There have been a smattering of migrant sightings from England so far – early migrants like wheatears and sand martins, and even some later ones like swallows. But the majority will not have been tempted to northern Europe just yet. Which is a very good thing considering that even the residents will have found this week tough. Any early nesting attempts by song thrushes and blackbirds will be firmly on hold. And all the careful rebuilding of the heronries and rookeries will have been undone again. The frogs were tempted to lay some more spawn in the Denburn on the slightly sunny and warmer days earlier this week. But it won’t be developing much this week and so the period of vulnerability of the eggs to fish and other predators will be extended. So this early spawn may be largely doomed. It will be interesting to see if more appears. Certainly any later spawning frogs will have the advantage this year.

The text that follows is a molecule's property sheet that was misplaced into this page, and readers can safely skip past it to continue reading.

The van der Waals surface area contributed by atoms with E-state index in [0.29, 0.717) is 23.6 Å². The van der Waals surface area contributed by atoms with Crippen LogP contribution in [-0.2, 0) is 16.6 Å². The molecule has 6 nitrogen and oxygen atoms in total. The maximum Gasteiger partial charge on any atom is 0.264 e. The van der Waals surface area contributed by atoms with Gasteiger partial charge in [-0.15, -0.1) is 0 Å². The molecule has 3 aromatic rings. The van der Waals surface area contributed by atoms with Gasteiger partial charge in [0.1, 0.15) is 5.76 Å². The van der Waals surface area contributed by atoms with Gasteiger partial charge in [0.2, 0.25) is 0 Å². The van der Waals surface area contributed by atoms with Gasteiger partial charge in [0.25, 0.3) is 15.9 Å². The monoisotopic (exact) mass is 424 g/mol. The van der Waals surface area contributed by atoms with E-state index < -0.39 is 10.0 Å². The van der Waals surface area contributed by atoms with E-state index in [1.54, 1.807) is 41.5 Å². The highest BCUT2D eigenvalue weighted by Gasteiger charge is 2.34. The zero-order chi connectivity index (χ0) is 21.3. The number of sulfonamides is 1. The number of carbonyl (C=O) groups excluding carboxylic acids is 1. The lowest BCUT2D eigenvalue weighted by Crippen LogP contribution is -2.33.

The seas at the end of this week have again been mountainous. Even if we have not had the snow, the spume being blown inland has been almost as good. Divers and grebes have been moving into the more sheltered waters of the Forth. Even big, tough seabirds like great northern divers will move inshore in storms like this. I have spent the end of the week in Southern Ireland. The southwest of Ireland is sharing the very strong winds, if not quite the cold weather, and I saw more great northern divers on Saturday than I have seen in the last 10 years in the Forth, in the many sheltered inlets and firths along the coast of Cork.

Great northern diver - a bird to look out for from Crail after the storms

Great northern diver – a bird to look out for from Crail after the storms